Johnson's hostility to "our Pindarick madness" is well known. The "first and obvious defect" of Dryden's _Threnodia_ "is the irregularity of its metre." The "lax and lawless versification" of this type of poetry, he wrote in the _Life of Cowley_, "concealed the deficiencies of the barren, and flattered the laziness of the idle." One cannot but wonder therefore at his praise of Morrison's ode. To be sure, Reynolds quotes Johnson as p.r.o.nouncing it "superior to any Poem _of the kind_ that has been publish'd these many years," and Johnson may well have considered praise of this sort as he did lapidary inscriptions. It may be worth noting, however, that none of his recorded comments on Pindaric verse antedate the publication of this ode. Conceivably he himself was unaware of his hostility until, more than ten years later, he was forced to criticise the poets who made the English Pindaric popular.

Perhaps too by ordering its publication he was saying indirectly what he had already expressed in many of his writings, for example in _Rambler_ No. 23: "the publick, which is never corrupted, nor often deceived, is to pa.s.s the last sentence upon literary claims." If this is so, a series like the Augustan Reprints necessarily deals with literary failures. And yet Morrison's ode is well worth reading today as a pleasing example of what I somewhat fearsomely term the baroque, of what the cultured gentleman of that time regarded as a token of good taste. Long dormant, it is here given new life. Who knows but that the prophecy made by Morrison at the end of the poem may after all be fulfilled:

In the long course of rolling years, When all thy labour disappears, Yet shall this verse descend from age to age, And, breaking from oblivion's shade, Go on, to flourish while thy paintings fade.

Frederick W. Hilles

Yale University


Mr. Kirkwood has sent me information, too late to be incorporated in the preface, which adds to, and in an important way corrects, what I have written.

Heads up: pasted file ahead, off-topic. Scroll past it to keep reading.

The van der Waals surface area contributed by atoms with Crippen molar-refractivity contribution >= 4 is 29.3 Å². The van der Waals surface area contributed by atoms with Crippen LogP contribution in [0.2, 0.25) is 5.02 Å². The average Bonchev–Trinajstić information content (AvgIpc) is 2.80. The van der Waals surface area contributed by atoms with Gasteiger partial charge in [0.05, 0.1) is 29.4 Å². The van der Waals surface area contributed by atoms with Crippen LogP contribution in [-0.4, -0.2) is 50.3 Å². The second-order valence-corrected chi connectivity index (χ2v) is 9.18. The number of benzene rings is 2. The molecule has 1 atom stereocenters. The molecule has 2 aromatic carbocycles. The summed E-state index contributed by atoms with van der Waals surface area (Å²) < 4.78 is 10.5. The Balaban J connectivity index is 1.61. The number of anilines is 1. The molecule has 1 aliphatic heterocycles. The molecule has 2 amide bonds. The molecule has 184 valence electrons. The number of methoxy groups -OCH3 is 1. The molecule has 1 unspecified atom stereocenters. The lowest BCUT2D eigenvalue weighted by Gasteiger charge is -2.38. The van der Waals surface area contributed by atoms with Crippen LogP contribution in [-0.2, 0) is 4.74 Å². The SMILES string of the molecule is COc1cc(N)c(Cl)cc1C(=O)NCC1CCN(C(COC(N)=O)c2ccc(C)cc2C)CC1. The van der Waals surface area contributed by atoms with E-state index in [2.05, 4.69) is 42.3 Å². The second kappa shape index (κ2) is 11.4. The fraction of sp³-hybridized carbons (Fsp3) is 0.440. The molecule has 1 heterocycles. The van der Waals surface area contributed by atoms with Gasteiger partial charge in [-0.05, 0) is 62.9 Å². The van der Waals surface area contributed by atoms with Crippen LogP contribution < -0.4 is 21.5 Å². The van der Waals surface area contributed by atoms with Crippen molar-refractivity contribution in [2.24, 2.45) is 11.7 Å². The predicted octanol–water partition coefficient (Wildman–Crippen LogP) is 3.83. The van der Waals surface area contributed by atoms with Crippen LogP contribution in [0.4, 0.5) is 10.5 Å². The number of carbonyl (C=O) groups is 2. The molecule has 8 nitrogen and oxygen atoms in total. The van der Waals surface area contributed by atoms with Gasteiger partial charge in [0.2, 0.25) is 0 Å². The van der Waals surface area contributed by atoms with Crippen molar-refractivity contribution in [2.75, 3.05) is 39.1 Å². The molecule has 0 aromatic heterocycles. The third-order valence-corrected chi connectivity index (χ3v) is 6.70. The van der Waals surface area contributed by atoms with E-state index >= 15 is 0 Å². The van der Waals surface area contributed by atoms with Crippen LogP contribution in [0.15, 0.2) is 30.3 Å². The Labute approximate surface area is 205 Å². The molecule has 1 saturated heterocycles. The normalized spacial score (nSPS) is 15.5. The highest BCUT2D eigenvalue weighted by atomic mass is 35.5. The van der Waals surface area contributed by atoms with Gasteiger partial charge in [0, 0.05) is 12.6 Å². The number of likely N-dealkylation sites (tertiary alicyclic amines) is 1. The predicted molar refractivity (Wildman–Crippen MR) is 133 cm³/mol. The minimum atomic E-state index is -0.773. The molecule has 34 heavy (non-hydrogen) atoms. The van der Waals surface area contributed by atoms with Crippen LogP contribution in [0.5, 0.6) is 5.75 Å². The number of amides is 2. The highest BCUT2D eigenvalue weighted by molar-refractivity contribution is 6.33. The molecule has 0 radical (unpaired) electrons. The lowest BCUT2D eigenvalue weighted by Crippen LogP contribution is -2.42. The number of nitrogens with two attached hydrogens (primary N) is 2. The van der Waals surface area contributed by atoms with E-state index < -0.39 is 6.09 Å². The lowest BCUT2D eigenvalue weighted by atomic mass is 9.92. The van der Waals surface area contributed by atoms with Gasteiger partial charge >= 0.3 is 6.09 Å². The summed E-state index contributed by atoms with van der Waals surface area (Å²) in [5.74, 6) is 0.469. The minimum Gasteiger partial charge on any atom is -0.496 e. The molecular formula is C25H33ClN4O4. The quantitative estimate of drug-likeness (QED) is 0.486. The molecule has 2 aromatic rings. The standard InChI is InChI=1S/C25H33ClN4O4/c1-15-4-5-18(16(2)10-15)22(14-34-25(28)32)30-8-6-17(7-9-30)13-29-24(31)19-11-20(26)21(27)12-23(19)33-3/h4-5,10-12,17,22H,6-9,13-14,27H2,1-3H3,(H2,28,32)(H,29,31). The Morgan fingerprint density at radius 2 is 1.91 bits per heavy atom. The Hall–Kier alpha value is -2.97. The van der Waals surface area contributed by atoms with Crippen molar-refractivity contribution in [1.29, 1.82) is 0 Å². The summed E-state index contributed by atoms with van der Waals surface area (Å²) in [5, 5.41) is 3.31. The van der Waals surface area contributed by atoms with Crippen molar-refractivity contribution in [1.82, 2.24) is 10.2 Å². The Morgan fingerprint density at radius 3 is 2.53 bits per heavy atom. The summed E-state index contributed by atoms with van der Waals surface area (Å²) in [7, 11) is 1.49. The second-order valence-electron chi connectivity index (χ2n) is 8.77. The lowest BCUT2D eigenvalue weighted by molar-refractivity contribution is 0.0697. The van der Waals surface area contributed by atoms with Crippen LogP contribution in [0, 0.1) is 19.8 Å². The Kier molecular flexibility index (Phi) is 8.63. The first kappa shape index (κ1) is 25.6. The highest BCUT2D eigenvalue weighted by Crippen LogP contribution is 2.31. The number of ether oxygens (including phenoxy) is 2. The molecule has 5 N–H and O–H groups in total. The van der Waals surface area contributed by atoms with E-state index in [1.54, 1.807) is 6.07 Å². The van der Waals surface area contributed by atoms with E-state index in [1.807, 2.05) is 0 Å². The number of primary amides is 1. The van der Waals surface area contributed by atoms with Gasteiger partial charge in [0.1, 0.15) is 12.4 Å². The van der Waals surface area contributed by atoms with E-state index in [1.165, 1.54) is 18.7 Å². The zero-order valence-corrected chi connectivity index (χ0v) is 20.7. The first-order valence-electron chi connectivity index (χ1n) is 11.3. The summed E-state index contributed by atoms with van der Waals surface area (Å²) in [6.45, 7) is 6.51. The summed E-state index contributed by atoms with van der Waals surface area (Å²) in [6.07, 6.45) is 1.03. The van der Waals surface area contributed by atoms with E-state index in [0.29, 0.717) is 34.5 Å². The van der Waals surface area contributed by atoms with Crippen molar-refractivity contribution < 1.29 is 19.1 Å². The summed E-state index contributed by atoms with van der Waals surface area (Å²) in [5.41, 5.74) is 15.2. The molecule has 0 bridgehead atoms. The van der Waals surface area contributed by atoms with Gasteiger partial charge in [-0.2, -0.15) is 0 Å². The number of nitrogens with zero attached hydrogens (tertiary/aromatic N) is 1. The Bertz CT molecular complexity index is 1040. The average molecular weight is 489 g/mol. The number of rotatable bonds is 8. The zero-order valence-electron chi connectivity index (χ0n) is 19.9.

In the Print Room of the British Museum there is an engraving by James Watson "From an Original Picture by Vandevelde, in the Possession of Mr.

Reynolds." Every detail in the engraving tallies with Morrison's word-painting of the Vandevelde. Furthermore the description of a landscape by Claude (a View near Castle Gondolfo) in the sale of Sir Joshua's collection of paintings in 1795 suggests that this was the Claude Morrison had in mind when writing his ode. In other words, it is probable that all the paintings discussed in the poem had been seen by Morrison in Reynolds's house.

As to matters of fact, the ode, it turns out, was not unnoticed in its day. It was commented upon in both the _Critical_ and the _Monthly_--not in 1767 but in 1768. The reviewer in the _Critical_ (vol. 25, p. 393, in the monthly catalogue for May) wrote: "This is an elegant and ingenious descriptive poem. The author supposes himself viewing several pieces of historic, landskip, and portrait painting; and from thence takes occasion to represent the figures, prospects, and pa.s.sions, which the artist has exhibited. As the poet has touched upon various topics, he has very properly used many different kinds of metre." The review in the _Monthly_ (vol. 39, p. 316, in the monthly catalogue for October), written by John Langhorne, as Professor Nangle's _Index_ shows, was less favorable. "There is great variety in the numbers of this ode; but, in our opinion, they are not combined in such a manner as to produce a natural or agreeable harmony. There is sometimes, too, a falling off, not far removed from the Bathos. Thus, when the Author says his poetical ideas